Anxiolytic-like activity of oxytocin in male mice: behavioral and autonomic evidence, therapeutic implications
by
Ring RH, Malberg JE, Potestio L, Ping J, Boikess S,
Luo B, Schechter LE, Rizzo S,
Rahman Z, Rosenzweig-Lipson S.
Depression and Anxiety Disorders,
Discovery Neuroscience,
Wyeth Research, CN8000,
Princeton, NJ, 08543, USA,
ringr@wyeth.com.
Psychopharmacology (Berl). 2006 Jan 18;:1-8


ABSTRACT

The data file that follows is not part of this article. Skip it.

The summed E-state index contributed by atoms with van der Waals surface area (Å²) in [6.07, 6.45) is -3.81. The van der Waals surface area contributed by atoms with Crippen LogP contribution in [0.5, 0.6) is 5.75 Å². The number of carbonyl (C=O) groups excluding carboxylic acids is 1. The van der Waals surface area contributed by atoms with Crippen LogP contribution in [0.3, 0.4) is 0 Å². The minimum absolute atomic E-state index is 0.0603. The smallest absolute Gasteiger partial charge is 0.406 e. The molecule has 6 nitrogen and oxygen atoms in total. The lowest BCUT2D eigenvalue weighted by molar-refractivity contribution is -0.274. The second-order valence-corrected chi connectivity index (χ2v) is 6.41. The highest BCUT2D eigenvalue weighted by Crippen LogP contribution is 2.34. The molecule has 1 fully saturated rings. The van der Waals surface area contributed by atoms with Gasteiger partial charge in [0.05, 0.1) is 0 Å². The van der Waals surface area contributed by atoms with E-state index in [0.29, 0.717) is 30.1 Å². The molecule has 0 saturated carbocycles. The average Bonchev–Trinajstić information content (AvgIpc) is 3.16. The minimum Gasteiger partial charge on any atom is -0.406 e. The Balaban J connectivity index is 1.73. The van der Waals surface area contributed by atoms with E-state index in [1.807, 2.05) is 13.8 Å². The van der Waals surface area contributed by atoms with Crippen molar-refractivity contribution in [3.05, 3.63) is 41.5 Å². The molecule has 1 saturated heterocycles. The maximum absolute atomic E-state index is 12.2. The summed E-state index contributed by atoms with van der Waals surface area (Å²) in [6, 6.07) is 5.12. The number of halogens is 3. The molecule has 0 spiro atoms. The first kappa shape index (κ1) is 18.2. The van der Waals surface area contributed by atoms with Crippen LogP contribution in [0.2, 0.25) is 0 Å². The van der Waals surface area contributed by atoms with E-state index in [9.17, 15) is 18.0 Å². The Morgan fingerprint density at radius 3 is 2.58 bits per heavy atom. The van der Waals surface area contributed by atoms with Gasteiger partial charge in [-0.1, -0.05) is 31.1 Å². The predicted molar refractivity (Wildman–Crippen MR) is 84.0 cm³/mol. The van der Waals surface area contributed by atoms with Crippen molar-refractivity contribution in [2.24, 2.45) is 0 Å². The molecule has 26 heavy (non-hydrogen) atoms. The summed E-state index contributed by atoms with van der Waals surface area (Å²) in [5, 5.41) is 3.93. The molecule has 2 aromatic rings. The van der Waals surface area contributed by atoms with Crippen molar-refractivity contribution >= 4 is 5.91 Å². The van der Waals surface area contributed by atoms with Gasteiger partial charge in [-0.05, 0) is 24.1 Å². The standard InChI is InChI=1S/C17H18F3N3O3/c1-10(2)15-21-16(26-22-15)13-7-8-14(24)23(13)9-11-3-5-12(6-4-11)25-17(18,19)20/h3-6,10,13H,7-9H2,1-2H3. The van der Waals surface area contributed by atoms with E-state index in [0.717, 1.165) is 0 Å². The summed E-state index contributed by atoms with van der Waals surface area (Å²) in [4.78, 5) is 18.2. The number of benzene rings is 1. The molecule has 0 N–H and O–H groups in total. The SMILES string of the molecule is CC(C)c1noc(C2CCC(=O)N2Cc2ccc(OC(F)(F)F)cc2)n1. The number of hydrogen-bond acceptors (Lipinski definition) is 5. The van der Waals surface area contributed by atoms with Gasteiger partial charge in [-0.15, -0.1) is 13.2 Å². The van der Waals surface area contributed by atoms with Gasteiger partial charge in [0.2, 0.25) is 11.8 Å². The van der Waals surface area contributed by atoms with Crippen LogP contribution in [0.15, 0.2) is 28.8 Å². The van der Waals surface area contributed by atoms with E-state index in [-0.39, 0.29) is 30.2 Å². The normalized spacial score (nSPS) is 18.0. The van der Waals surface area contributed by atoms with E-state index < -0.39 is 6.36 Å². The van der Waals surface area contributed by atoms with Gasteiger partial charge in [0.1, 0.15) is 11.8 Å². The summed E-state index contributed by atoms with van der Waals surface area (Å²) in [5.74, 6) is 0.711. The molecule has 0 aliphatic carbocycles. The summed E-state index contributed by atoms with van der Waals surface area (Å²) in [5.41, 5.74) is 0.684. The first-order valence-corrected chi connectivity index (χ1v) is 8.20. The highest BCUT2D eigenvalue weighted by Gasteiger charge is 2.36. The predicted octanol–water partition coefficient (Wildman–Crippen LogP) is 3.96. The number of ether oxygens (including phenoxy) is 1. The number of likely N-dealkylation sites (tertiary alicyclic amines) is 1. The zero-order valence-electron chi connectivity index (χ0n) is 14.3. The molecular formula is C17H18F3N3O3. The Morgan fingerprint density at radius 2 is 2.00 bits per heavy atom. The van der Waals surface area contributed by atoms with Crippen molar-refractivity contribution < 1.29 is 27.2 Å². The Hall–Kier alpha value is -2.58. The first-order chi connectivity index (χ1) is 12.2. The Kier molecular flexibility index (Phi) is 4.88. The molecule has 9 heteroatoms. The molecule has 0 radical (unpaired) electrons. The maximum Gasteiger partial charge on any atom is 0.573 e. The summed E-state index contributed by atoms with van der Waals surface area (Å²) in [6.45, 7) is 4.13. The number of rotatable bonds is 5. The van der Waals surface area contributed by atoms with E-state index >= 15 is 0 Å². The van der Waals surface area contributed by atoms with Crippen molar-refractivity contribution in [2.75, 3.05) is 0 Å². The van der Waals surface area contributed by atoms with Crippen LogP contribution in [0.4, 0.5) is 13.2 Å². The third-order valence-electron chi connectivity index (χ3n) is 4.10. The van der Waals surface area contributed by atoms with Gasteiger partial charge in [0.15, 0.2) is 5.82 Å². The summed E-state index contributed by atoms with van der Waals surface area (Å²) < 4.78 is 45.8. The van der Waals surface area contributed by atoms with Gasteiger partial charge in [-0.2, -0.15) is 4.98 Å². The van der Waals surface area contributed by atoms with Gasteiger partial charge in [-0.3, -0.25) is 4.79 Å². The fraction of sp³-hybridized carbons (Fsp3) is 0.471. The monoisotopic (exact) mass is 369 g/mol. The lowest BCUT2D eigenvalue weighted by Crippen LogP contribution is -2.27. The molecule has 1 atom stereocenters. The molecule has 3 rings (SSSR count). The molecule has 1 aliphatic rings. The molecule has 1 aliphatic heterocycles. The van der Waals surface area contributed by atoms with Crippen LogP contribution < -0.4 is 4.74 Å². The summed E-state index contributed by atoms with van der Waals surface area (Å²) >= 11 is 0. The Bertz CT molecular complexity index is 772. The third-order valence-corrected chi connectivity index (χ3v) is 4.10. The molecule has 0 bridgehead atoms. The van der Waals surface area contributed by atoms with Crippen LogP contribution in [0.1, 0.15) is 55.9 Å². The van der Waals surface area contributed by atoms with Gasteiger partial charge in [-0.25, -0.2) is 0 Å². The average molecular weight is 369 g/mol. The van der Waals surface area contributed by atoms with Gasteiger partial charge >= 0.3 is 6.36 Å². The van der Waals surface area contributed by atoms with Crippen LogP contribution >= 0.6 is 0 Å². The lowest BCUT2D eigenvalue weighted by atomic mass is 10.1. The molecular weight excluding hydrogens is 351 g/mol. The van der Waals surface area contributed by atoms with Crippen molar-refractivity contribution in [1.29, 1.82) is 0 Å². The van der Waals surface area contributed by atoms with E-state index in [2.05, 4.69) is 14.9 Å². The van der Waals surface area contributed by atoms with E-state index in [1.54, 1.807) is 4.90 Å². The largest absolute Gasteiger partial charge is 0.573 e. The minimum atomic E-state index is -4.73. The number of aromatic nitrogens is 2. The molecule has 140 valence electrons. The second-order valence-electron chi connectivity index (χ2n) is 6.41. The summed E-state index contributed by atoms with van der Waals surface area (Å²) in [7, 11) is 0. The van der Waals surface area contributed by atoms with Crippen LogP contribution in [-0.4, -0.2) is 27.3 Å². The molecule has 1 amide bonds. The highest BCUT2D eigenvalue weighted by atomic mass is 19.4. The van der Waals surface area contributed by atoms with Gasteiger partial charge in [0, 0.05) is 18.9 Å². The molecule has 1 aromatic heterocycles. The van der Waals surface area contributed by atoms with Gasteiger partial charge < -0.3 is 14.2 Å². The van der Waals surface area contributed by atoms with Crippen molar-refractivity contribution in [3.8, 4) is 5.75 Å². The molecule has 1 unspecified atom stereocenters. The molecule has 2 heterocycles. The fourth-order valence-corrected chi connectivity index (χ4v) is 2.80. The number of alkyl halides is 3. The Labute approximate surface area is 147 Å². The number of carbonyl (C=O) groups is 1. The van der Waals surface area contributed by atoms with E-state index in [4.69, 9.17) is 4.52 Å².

RATIONALE: Oxytocin (OT) acts as a neuromodulator/neurotransmitter within the central nervous system (CNS) and regulates a diverse range of CNS functions. Notably, evidence from studies in females has revealed an important role for OT in regulating anxiety behavior. OBJECTIVES: The objective of this study was to examine the effects of OT on both behavioral and autonomic parameters of the anxiety response in male mice using three pharmacologically validated preclinical models of anxiety: the four-plate test (FPT), elevated zero maze (EZM), and stress-induced hyperthermia (SIH). RESULTS: In the FPT, both peripherally (3-30 mg/kg i.p.) and centrally (1-10 mug i.c.v.) administered OT produced dose-dependent increases in punished crossings, indicating an anxiolytic-like effect. The effects of centrally administered OT in the FPT were blocked with peripheral administration of a brain-penetrant OT receptor (OTR) antagonist WAY-162720 (30 mg/kg i.p.), and the effects of peripherally administered OT were blocked with central administration of a non-penetrant OTR antagonist L-371,257, suggesting OT acts centrally. In the EZM, centrally administered OT (0.1-1.0 mug, i.c.v.) produced significant increases in the percentage time spent in the open quadrants of the maze, comparable to alprazolam (0.5-1.0 mug, i.c.v.). In SIH, OT (1-10 mg/kg i.p.) dose-dependently attenuated stress-induced increases in core body temperature, comparable to the reference anxiolytic chlordiazepoxide (CDP) (10 mg/kg i.p.). CONCLUSIONS: These results provide specific behavioral and autonomic evidence of anxiolytic-like effects for oxytocin in males and, together with previously reported observations in females, suggest the potential utility of OTR agonism as a therapeutically relevant mechanism of action for novel anxiolytics in both sexes.
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